Cambridge: The Belknap Press of Harvard University Press, 2017

Cornelia Dean was a New York Times science writer for over thirty years and is currently a writer-in-residence at Brown University. Given her excellent previous work, I have every confidence that her new book, Making Sense of Science, will be well written and informative. The book is targeted for non-scientists who seek the background needed to evaluate scientific claims. Books like Dean’s are especially timely because of the anti-science climate that now reigns in Washington.

This book is part of the 2017 Berkeley Summer Reading List. Stay tuned for more weekly posts!

Library closures due to wildfire on Aug. 2

The following libraries have reduced hours on Wednesday, August 2 as a precaution due to the wildfire in the East Bay hills.

Closing early:

  • The Bancroft Library — closed
  • Business Library — closing at 5pm
  • Doe Library (and all libraries in Doe) — closing at 5pm
  • Environmental Design Library — closed
  • Gardner (Main) Stacks — closing at 5pm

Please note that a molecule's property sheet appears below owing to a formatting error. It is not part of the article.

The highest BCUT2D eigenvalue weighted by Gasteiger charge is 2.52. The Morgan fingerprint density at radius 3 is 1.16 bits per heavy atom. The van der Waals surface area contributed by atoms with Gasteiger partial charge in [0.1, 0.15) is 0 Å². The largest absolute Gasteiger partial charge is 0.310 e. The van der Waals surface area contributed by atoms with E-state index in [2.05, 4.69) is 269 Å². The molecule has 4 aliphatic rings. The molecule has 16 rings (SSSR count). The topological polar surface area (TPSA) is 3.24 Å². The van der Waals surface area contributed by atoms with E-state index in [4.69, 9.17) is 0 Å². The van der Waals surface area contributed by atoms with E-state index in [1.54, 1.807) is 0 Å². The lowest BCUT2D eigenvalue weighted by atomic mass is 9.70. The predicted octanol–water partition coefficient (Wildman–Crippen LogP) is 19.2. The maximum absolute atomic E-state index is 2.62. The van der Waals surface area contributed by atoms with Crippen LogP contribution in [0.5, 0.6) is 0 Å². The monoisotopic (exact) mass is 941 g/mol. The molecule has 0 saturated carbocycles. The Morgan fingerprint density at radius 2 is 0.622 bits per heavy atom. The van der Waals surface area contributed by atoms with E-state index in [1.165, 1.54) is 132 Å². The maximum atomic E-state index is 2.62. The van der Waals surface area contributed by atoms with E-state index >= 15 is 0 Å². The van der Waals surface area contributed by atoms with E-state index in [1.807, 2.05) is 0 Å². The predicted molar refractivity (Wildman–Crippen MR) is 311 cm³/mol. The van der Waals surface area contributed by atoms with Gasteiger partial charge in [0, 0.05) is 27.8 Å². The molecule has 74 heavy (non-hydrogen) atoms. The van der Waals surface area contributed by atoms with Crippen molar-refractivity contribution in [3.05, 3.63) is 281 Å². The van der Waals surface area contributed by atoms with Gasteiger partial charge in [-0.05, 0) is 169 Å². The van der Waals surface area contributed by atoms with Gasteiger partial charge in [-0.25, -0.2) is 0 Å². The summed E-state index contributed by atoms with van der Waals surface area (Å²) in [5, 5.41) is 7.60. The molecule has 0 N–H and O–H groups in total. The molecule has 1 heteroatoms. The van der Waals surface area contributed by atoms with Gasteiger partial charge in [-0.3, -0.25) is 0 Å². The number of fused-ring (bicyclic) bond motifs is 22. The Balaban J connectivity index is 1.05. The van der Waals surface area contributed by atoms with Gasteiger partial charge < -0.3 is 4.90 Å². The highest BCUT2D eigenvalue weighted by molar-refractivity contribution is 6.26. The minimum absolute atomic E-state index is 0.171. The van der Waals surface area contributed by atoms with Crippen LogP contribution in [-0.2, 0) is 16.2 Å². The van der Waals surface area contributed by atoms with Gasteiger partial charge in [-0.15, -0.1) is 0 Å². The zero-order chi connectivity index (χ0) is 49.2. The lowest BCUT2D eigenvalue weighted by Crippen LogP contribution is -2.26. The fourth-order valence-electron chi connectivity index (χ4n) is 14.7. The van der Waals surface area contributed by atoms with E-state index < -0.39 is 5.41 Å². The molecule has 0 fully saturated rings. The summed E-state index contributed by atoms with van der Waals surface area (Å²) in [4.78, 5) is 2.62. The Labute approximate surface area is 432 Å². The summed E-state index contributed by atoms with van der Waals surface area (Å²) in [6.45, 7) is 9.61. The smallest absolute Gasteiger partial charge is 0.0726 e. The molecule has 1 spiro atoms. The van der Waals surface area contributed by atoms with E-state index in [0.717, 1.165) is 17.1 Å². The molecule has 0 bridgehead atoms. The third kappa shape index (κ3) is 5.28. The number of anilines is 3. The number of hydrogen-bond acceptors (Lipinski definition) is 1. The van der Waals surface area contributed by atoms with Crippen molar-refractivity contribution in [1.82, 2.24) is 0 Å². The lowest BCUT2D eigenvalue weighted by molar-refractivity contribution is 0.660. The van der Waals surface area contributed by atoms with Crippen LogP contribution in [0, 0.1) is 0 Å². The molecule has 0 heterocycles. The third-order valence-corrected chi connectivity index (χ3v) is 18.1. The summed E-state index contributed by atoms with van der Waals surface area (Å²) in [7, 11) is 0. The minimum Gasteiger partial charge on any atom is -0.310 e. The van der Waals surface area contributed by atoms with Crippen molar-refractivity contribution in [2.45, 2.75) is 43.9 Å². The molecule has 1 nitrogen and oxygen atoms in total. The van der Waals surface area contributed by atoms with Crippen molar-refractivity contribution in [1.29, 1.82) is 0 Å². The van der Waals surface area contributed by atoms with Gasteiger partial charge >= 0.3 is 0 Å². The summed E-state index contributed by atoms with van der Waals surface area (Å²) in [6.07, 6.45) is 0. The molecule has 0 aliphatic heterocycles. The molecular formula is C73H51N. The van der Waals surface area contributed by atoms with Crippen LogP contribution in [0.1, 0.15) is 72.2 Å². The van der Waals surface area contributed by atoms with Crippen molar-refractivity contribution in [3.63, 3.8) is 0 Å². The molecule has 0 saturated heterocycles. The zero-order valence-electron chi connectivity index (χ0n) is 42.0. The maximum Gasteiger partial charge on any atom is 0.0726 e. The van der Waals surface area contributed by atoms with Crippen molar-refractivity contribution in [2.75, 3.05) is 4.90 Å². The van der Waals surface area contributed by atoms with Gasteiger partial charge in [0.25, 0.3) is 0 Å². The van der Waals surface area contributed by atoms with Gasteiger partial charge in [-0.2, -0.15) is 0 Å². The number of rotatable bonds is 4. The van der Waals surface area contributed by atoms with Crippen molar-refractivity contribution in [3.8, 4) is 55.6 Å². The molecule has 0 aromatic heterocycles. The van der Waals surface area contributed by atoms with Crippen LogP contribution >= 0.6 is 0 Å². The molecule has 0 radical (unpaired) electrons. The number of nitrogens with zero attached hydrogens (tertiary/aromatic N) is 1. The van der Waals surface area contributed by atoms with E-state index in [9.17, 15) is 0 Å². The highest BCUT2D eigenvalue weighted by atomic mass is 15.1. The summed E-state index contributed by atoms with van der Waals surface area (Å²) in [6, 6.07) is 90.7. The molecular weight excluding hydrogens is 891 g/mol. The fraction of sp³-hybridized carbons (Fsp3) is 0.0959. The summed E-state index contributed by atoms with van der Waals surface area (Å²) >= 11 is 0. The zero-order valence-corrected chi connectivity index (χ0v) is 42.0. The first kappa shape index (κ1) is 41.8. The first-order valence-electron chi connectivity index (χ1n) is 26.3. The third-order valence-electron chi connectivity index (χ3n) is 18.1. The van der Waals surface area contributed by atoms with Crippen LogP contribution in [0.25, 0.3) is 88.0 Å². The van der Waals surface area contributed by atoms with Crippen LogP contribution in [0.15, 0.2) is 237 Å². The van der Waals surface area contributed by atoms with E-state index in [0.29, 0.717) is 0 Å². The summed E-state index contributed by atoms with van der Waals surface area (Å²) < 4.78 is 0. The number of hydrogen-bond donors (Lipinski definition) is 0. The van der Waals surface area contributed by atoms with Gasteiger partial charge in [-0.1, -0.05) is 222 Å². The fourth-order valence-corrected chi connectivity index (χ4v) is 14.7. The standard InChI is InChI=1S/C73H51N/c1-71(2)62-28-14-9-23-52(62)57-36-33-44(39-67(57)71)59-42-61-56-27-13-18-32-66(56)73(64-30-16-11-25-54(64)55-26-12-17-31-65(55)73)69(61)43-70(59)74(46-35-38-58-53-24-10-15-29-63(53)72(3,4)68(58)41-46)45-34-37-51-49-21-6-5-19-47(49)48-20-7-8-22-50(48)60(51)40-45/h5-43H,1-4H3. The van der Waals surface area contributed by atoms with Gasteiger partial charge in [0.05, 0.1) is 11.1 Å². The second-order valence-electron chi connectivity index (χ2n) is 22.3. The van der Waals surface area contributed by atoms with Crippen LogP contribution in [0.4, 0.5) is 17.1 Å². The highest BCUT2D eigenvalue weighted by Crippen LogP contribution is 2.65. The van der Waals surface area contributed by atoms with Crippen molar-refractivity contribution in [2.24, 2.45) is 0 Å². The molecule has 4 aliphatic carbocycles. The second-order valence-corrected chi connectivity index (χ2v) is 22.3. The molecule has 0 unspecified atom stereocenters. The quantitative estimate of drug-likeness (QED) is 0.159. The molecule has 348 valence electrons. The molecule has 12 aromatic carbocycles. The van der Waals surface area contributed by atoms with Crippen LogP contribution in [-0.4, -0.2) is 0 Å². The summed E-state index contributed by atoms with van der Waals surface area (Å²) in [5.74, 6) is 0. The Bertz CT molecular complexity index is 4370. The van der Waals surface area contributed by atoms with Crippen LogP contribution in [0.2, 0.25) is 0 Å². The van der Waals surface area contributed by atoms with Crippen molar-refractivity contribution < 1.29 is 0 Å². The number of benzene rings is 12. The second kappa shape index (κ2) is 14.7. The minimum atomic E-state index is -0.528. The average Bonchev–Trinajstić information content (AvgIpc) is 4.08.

All libraries that routinely close at 5pm will continue to do so. The Engineering Library (open until 6pm) and Moffitt Library (open until 9pm) will follow regular hours unless something changes.

Summer Reading: Paying the Price

Paying the Price

Paying the Price: College Costs, Financial Aid, and the Betrayal of the American Dream
Sara Goldrick-Rab
Chicago: University of Chicago Press, 2016

Goldrick-Rab conducted this study of thousands of young people to understand the obstacles they face in completing a degree whether at a two-year or four-year college. She discovered what you probably already know. Young people from middle class and low income families alike confront many challenges just to get an education: rising tuition and fees; the high cost of living (rent, food, gas, books, etc); a complicated and insufficient Federal aid program; difficulties finding flexible work that allows students to pay for and stay in school full time. Politicians will tell you that they worked their way through college and so should you. But, only a generation ago, theirs was a very different world in which hard work and determination got you a degree. Implementing policies that will make college affordable for all can happen. But first, we as a society must agree that a college education is a right for all and not just a privilege for those who can afford it.

This book is part of the 2017 Berkeley Summer Reading List. Stay tuned for more weekly posts!